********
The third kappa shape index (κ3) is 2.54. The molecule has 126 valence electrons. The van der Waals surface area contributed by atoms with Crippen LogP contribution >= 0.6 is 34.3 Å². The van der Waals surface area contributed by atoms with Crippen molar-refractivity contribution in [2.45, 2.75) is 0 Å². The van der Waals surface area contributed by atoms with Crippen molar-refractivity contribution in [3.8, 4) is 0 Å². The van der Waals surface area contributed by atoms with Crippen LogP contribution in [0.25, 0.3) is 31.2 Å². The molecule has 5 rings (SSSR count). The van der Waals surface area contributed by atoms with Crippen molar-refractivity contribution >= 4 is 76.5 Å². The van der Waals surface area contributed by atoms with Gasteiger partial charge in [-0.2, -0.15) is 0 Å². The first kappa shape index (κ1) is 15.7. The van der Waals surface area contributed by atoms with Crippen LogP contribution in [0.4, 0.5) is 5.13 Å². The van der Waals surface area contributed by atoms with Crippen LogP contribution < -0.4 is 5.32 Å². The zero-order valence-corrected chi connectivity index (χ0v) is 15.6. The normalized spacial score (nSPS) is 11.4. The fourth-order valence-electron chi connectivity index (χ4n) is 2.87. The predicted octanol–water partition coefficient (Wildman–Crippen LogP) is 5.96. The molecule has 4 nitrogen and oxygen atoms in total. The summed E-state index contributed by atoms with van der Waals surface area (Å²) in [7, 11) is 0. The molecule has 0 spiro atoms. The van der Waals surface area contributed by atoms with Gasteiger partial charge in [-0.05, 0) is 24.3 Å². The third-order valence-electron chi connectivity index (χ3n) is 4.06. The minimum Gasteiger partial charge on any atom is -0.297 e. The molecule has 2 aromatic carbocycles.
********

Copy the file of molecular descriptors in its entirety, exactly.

The third kappa shape index (κ3) is 2.54. The molecule has 126 valence electrons. The van der Waals surface area contributed by atoms with Crippen LogP contribution >= 0.6 is 34.3 Å². The van der Waals surface area contributed by atoms with Crippen molar-refractivity contribution in [2.45, 2.75) is 0 Å². The van der Waals surface area contributed by atoms with Crippen molar-refractivity contribution in [3.8, 4) is 0 Å². The van der Waals surface area contributed by atoms with Crippen LogP contribution in [0.25, 0.3) is 31.2 Å². The molecule has 5 rings (SSSR count). The van der Waals surface area contributed by atoms with Crippen molar-refractivity contribution >= 4 is 76.5 Å². The van der Waals surface area contributed by atoms with Gasteiger partial charge in [-0.2, -0.15) is 0 Å². The first kappa shape index (κ1) is 15.7. The van der Waals surface area contributed by atoms with Crippen LogP contribution in [0.4, 0.5) is 5.13 Å². The van der Waals surface area contributed by atoms with Crippen LogP contribution < -0.4 is 5.32 Å². The zero-order valence-corrected chi connectivity index (χ0v) is 15.6. The normalized spacial score (nSPS) is 11.4. The fourth-order valence-electron chi connectivity index (χ4n) is 2.87. The predicted octanol–water partition coefficient (Wildman–Crippen LogP) is 5.96. The molecule has 4 nitrogen and oxygen atoms in total. The summed E-state index contributed by atoms with van der Waals surface area (Å²) in [7, 11) is 0. The molecule has 0 spiro atoms. The van der Waals surface area contributed by atoms with Gasteiger partial charge in [-0.05, 0) is 24.3 Å². The third-order valence-electron chi connectivity index (χ3n) is 4.06. The minimum Gasteiger partial charge on any atom is -0.297 e. The molecule has 2 aromatic carbocycles.